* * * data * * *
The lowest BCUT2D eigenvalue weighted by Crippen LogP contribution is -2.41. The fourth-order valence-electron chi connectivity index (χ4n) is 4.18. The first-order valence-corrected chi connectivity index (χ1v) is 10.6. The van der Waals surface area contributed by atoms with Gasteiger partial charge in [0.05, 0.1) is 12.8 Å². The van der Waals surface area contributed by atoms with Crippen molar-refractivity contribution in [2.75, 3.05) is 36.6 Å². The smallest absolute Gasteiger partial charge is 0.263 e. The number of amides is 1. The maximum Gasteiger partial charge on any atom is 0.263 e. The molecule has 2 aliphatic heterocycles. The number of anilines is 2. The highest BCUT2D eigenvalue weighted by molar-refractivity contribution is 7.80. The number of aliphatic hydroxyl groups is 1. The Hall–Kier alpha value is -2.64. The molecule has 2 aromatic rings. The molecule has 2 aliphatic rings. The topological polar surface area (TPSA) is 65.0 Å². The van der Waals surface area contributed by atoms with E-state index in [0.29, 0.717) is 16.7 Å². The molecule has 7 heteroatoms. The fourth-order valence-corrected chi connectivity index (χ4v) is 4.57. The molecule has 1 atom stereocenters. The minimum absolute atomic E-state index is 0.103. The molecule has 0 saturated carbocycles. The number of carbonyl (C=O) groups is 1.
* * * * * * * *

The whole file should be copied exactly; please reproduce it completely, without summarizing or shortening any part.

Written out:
The lowest BCUT2D eigenvalue weighted by Crippen LogP contribution is -2.41. The fourth-order valence-electron chi connectivity index (χ4n) is 4.18. The first-order valence-corrected chi connectivity index (χ1v) is 10.6. The van der Waals surface area contributed by atoms with Gasteiger partial charge in [0.05, 0.1) is 12.8 Å². The van der Waals surface area contributed by atoms with Crippen molar-refractivity contribution in [2.75, 3.05) is 36.6 Å². The smallest absolute Gasteiger partial charge is 0.263 e. The number of amides is 1. The maximum Gasteiger partial charge on any atom is 0.263 e. The molecule has 2 aliphatic heterocycles. The number of anilines is 2. The highest BCUT2D eigenvalue weighted by molar-refractivity contribution is 7.80. The number of aliphatic hydroxyl groups is 1. The Hall–Kier alpha value is -2.64. The molecule has 2 aromatic rings. The molecule has 2 aliphatic rings. The topological polar surface area (TPSA) is 65.0 Å². The van der Waals surface area contributed by atoms with E-state index in [0.29, 0.717) is 16.7 Å². The molecule has 7 heteroatoms. The fourth-order valence-corrected chi connectivity index (χ4v) is 4.57. The molecule has 1 atom stereocenters. The minimum absolute atomic E-state index is 0.103. The molecule has 0 saturated carbocycles. The number of carbonyl (C=O) groups is 1.